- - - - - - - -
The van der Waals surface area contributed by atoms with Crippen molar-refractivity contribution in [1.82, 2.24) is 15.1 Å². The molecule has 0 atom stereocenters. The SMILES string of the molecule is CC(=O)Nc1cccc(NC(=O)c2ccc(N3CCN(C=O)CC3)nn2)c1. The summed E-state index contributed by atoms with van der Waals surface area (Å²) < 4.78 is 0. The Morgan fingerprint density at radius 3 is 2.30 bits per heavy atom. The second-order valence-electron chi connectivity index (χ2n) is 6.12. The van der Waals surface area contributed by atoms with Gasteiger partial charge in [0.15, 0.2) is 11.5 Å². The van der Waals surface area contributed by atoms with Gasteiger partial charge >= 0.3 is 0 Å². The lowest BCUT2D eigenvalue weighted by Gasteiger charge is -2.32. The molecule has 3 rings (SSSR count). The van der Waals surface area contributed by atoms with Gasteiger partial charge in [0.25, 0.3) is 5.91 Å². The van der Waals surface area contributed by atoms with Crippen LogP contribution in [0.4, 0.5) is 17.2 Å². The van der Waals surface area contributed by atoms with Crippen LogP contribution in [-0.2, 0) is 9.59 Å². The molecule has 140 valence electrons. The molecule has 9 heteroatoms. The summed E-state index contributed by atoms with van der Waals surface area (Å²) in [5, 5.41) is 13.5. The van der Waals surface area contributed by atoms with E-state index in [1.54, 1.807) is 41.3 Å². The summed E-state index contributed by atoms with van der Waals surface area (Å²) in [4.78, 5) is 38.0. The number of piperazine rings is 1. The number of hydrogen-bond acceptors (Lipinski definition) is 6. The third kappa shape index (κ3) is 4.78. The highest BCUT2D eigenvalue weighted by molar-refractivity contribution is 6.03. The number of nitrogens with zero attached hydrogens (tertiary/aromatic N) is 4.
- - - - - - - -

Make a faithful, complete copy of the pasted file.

The van der Waals surface area contributed by atoms with Crippen molar-refractivity contribution in [1.82, 2.24) is 15.1 Å². The molecule has 0 atom stereocenters. The SMILES string of the molecule is CC(=O)Nc1cccc(NC(=O)c2ccc(N3CCN(C=O)CC3)nn2)c1. The summed E-state index contributed by atoms with van der Waals surface area (Å²) < 4.78 is 0. The Morgan fingerprint density at radius 3 is 2.30 bits per heavy atom. The second-order valence-electron chi connectivity index (χ2n) is 6.12. The van der Waals surface area contributed by atoms with Gasteiger partial charge in [0.15, 0.2) is 11.5 Å². The van der Waals surface area contributed by atoms with Gasteiger partial charge >= 0.3 is 0 Å². The lowest BCUT2D eigenvalue weighted by Gasteiger charge is -2.32. The molecule has 3 rings (SSSR count). The van der Waals surface area contributed by atoms with Gasteiger partial charge in [0.25, 0.3) is 5.91 Å². The van der Waals surface area contributed by atoms with Crippen LogP contribution in [0.4, 0.5) is 17.2 Å². The van der Waals surface area contributed by atoms with Crippen LogP contribution in [-0.2, 0) is 9.59 Å². The molecule has 140 valence electrons. The molecule has 9 heteroatoms. The summed E-state index contributed by atoms with van der Waals surface area (Å²) in [5, 5.41) is 13.5. The van der Waals surface area contributed by atoms with E-state index in [1.54, 1.807) is 41.3 Å². The summed E-state index contributed by atoms with van der Waals surface area (Å²) in [4.78, 5) is 38.0. The number of piperazine rings is 1. The number of hydrogen-bond acceptors (Lipinski definition) is 6. The third kappa shape index (κ3) is 4.78. The highest BCUT2D eigenvalue weighted by molar-refractivity contribution is 6.03. The number of nitrogens with zero attached hydrogens (tertiary/aromatic N) is 4.